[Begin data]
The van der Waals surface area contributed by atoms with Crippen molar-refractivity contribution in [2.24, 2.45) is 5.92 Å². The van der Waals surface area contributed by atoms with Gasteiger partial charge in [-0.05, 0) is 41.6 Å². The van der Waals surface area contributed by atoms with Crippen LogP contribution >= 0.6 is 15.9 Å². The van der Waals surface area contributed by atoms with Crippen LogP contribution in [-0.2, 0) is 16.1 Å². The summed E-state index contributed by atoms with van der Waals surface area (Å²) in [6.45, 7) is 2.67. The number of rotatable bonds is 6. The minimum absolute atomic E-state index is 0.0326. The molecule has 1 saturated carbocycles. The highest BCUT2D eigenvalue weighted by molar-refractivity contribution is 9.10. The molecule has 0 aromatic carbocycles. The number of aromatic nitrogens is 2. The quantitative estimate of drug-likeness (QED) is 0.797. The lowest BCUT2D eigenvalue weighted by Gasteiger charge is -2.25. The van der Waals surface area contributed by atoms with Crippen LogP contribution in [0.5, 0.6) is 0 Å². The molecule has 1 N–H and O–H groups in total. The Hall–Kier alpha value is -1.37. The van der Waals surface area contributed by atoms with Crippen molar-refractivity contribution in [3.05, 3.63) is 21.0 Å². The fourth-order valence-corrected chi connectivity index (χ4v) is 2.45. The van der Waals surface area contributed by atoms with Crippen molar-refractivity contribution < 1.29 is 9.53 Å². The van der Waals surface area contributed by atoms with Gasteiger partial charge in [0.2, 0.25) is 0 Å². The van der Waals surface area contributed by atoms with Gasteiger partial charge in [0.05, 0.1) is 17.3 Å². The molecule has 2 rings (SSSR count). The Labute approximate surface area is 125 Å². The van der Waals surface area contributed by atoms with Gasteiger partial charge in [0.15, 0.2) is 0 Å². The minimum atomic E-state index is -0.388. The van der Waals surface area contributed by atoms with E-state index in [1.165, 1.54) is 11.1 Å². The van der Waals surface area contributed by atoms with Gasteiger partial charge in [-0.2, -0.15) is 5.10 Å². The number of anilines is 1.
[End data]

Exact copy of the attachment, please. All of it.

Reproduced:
The van der Waals surface area contributed by atoms with Crippen molar-refractivity contribution in [2.24, 2.45) is 5.92 Å². The van der Waals surface area contributed by atoms with Gasteiger partial charge in [-0.05, 0) is 41.6 Å². The van der Waals surface area contributed by atoms with Crippen LogP contribution >= 0.6 is 15.9 Å². The van der Waals surface area contributed by atoms with Crippen LogP contribution in [-0.2, 0) is 16.1 Å². The summed E-state index contributed by atoms with van der Waals surface area (Å²) in [6.45, 7) is 2.67. The number of rotatable bonds is 6. The minimum absolute atomic E-state index is 0.0326. The molecule has 1 saturated carbocycles. The highest BCUT2D eigenvalue weighted by molar-refractivity contribution is 9.10. The molecule has 0 aromatic carbocycles. The number of aromatic nitrogens is 2. The quantitative estimate of drug-likeness (QED) is 0.797. The lowest BCUT2D eigenvalue weighted by Gasteiger charge is -2.25. The van der Waals surface area contributed by atoms with Crippen LogP contribution in [0.5, 0.6) is 0 Å². The molecule has 1 N–H and O–H groups in total. The Hall–Kier alpha value is -1.37. The van der Waals surface area contributed by atoms with Crippen molar-refractivity contribution in [3.05, 3.63) is 21.0 Å². The fourth-order valence-corrected chi connectivity index (χ4v) is 2.45. The van der Waals surface area contributed by atoms with Crippen molar-refractivity contribution < 1.29 is 9.53 Å². The van der Waals surface area contributed by atoms with Gasteiger partial charge in [0.2, 0.25) is 0 Å². The van der Waals surface area contributed by atoms with Gasteiger partial charge in [0.05, 0.1) is 17.3 Å². The molecule has 2 rings (SSSR count). The Labute approximate surface area is 125 Å². The van der Waals surface area contributed by atoms with Gasteiger partial charge in [0.15, 0.2) is 0 Å². The minimum atomic E-state index is -0.388. The van der Waals surface area contributed by atoms with E-state index in [1.165, 1.54) is 11.1 Å². The van der Waals surface area contributed by atoms with Gasteiger partial charge in [-0.2, -0.15) is 5.10 Å². The number of anilines is 1.